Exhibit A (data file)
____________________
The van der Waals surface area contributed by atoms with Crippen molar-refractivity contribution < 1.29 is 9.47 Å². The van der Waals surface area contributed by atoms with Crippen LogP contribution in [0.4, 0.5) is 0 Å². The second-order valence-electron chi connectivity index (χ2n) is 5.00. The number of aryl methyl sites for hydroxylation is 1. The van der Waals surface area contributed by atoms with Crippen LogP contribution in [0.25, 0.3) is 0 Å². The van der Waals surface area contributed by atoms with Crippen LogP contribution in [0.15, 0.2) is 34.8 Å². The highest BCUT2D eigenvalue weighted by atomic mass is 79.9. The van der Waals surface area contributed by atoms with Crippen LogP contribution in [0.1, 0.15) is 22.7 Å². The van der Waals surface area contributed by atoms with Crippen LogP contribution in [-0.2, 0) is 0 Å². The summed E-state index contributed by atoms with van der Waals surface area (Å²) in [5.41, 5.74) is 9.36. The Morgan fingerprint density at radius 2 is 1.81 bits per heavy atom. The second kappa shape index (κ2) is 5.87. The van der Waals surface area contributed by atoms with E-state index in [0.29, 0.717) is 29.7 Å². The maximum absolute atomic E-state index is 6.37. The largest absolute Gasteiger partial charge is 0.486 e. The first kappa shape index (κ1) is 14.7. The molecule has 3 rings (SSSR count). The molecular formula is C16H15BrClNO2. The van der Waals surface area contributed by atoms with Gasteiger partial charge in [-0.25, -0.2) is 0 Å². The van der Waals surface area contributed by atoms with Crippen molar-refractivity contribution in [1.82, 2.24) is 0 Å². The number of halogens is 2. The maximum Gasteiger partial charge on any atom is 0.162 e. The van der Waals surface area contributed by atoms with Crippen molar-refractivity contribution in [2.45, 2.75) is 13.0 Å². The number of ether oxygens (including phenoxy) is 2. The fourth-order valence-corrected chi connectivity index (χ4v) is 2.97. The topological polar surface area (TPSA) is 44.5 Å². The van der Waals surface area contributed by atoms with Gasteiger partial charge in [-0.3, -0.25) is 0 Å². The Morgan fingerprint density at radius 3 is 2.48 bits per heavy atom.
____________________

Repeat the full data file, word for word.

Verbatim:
The van der Waals surface area contributed by atoms with Crippen molar-refractivity contribution < 1.29 is 9.47 Å². The van der Waals surface area contributed by atoms with Crippen LogP contribution in [0.4, 0.5) is 0 Å². The second-order valence-electron chi connectivity index (χ2n) is 5.00. The number of aryl methyl sites for hydroxylation is 1. The van der Waals surface area contributed by atoms with Crippen LogP contribution in [0.25, 0.3) is 0 Å². The van der Waals surface area contributed by atoms with Crippen LogP contribution in [0.15, 0.2) is 34.8 Å². The highest BCUT2D eigenvalue weighted by atomic mass is 79.9. The van der Waals surface area contributed by atoms with Crippen LogP contribution in [0.1, 0.15) is 22.7 Å². The van der Waals surface area contributed by atoms with Crippen LogP contribution in [-0.2, 0) is 0 Å². The summed E-state index contributed by atoms with van der Waals surface area (Å²) in [5.41, 5.74) is 9.36. The Morgan fingerprint density at radius 2 is 1.81 bits per heavy atom. The second kappa shape index (κ2) is 5.87. The van der Waals surface area contributed by atoms with E-state index in [0.29, 0.717) is 29.7 Å². The maximum absolute atomic E-state index is 6.37. The largest absolute Gasteiger partial charge is 0.486 e. The first kappa shape index (κ1) is 14.7. The molecule has 3 rings (SSSR count). The molecular formula is C16H15BrClNO2. The van der Waals surface area contributed by atoms with Gasteiger partial charge in [-0.25, -0.2) is 0 Å². The van der Waals surface area contributed by atoms with Crippen molar-refractivity contribution in [1.82, 2.24) is 0 Å². The number of halogens is 2. The maximum Gasteiger partial charge on any atom is 0.162 e. The van der Waals surface area contributed by atoms with Crippen molar-refractivity contribution in [2.45, 2.75) is 13.0 Å². The number of ether oxygens (including phenoxy) is 2. The fourth-order valence-corrected chi connectivity index (χ4v) is 2.97. The topological polar surface area (TPSA) is 44.5 Å². The van der Waals surface area contributed by atoms with Gasteiger partial charge in [-0.3, -0.25) is 0 Å². The Morgan fingerprint density at radius 3 is 2.48 bits per heavy atom.